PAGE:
Indonesia pushes to ban new palm oil operations to curb forest fires
President Widodo has proposed moratorium on new production to curb environmental damage
Indonesia is pushing to ban new palm oil operations after last year’s haze-belching forest fires were partially blamed on the industry’s expansion. Producers, though, are warning the move could hit the economy and green groups are sceptical.
President Joko Widodo in April proposed a halt on granting new land for palm oil plantations in
the world’s top producer of the edible vegetable oil, a key ingredient in many everyday goods, from biscuits to shampoo and make-up. He said “palm oil concessions available at the moment are already adequate” and urged producers to concentrate on using better seeds to increase yields.
Plantations on Sumatra island and the Indonesian part of Borneo have expanded in recent years as demand for palm oil has skyrocketed, bringing huge profits to companies and healthy tax revenues to the government.
But the rapid growth has been blamed for the destruction of tropical forests that are home to many endangered species, and forest fires that occur every year during the dry season due to illegal slash-and-burn clearance.
The 2015 blazes were the most serious for some years, worsened by dry weather caused by an El Niño phenomenon, and cloaked large stretches of Southeast Asia
in toxic smog for weeks.
The proposed moratorium on new concessions is the latest move by Widodo aimed at reducing environmental destruction caused by the industry and halting the annual smog outbreaks. But the Indonesian Palm Oil Association warned that the ban could damage a mainstay of Southeast Asia’s biggest economy that supports 24 million jobs.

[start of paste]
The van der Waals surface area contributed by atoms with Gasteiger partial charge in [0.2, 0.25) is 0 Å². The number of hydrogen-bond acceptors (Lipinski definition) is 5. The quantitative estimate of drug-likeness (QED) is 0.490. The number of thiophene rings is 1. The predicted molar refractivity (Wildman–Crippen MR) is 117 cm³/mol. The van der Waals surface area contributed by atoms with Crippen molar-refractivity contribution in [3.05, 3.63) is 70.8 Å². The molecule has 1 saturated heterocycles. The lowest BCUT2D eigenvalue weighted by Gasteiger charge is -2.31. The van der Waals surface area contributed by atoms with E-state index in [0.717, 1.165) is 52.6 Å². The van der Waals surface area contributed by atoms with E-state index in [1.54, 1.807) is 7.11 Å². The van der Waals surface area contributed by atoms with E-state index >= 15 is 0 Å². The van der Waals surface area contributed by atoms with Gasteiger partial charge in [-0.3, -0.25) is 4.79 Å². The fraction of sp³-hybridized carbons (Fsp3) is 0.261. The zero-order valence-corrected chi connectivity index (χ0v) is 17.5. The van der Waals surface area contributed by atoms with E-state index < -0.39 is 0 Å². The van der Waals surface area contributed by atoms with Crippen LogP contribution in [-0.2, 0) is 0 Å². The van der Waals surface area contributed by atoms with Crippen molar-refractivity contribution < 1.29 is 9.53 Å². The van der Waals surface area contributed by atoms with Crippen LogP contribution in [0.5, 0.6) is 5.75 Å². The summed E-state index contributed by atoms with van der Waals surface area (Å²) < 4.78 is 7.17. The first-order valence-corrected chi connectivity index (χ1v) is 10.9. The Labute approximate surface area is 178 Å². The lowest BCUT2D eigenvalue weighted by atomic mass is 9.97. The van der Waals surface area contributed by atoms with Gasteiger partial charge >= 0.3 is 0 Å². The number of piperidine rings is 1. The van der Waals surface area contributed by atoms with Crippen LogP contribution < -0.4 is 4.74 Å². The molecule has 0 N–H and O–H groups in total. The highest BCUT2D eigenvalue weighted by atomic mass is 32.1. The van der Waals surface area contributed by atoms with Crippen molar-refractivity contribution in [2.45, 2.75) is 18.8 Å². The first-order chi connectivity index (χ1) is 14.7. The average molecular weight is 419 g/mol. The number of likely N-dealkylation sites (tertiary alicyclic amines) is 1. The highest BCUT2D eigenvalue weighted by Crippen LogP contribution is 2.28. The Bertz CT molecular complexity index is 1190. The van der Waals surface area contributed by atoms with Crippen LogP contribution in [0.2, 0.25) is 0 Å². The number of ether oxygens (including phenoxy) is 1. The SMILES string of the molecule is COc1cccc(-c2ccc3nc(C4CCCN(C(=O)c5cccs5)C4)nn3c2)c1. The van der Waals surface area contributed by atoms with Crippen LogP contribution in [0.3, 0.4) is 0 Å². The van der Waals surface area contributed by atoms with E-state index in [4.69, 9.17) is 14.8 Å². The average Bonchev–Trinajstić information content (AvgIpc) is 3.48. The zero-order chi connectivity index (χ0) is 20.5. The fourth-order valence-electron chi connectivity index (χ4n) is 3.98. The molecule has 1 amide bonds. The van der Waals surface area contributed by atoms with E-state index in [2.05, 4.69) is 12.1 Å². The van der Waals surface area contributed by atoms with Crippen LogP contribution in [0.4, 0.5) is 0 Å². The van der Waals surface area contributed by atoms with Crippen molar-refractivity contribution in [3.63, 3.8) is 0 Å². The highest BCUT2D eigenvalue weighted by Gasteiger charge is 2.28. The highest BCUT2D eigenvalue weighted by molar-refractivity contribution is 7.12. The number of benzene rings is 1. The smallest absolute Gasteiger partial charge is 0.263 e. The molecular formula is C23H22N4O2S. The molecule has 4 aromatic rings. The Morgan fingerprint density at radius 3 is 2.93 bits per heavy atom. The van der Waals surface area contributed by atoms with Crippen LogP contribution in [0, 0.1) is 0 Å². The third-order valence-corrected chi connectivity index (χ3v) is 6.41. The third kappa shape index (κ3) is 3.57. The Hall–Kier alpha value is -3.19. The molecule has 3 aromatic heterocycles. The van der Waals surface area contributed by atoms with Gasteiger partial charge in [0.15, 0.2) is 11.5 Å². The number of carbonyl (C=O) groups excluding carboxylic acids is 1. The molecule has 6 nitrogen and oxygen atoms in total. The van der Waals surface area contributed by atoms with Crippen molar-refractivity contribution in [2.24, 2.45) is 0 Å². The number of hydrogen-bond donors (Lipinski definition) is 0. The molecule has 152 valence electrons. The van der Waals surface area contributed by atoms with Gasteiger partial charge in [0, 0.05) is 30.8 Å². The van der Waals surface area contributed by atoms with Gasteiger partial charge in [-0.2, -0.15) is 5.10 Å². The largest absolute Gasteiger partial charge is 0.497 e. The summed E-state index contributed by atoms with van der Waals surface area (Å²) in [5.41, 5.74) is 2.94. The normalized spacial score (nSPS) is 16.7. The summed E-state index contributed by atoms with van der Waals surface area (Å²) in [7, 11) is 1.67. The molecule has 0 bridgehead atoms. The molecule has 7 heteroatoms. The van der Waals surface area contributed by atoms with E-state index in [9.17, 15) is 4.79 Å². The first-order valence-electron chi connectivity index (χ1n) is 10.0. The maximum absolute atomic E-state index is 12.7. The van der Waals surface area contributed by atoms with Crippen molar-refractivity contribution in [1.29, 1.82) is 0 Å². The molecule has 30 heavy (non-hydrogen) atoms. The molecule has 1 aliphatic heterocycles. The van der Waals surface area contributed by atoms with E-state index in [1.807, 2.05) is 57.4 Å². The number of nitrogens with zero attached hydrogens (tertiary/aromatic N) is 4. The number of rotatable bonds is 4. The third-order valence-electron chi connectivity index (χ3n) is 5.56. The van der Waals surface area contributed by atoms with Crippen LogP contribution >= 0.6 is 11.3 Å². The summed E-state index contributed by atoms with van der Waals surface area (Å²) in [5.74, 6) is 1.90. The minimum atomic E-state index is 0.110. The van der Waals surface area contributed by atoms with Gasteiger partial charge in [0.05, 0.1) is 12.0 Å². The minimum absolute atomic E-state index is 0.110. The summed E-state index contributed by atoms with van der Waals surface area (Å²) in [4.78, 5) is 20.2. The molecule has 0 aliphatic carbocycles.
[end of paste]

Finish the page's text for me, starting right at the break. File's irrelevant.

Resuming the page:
“Palm oil is a strategic sector which contributed US$19 billion in exports in 2015,” said Tofan Madji, from the group which represents 650 companies. “It contributes to economic growth, especially in remote areas.”
Activists were cautious about the proposal, with Greenpeace Indonesia warning it would not
be effective unless the government introduces a tough regulation, rather than just a weaker “presidential instruction”.
Kiki Taufik, Greenpeace Indonesia forest campaigner, also warned of implementation problems as various parts of government would need to work together for a ban to work.
“This is probably one of the hardest parts – lack of coordination among officials is common and it often leads to bad implementation,” Taufik said.
A moratorium on new logging permits on primary forest and peatlands – defined as areas not logged in recent history – has been in place since 2011, but campaigners say it has sometimes been ignored when local governments grant concessions.
The government has also pledged to punish more than 50 companies accused over last year’s forest fires. But it suffered a setback in December when a court rejected a US$565 million lawsuit against a pulp and paper company accused of failing to prevent the blazes.
Some believe that little can be done to stop the annual fires when there is still money to be made from palm oil.
“The main cause of forest fires is greed,” said Herry Purnomo, a scientist at the Indonesia-based Centre for International Forestry Research. “As long as people want a quick return, quick money, the forest will keep burning.”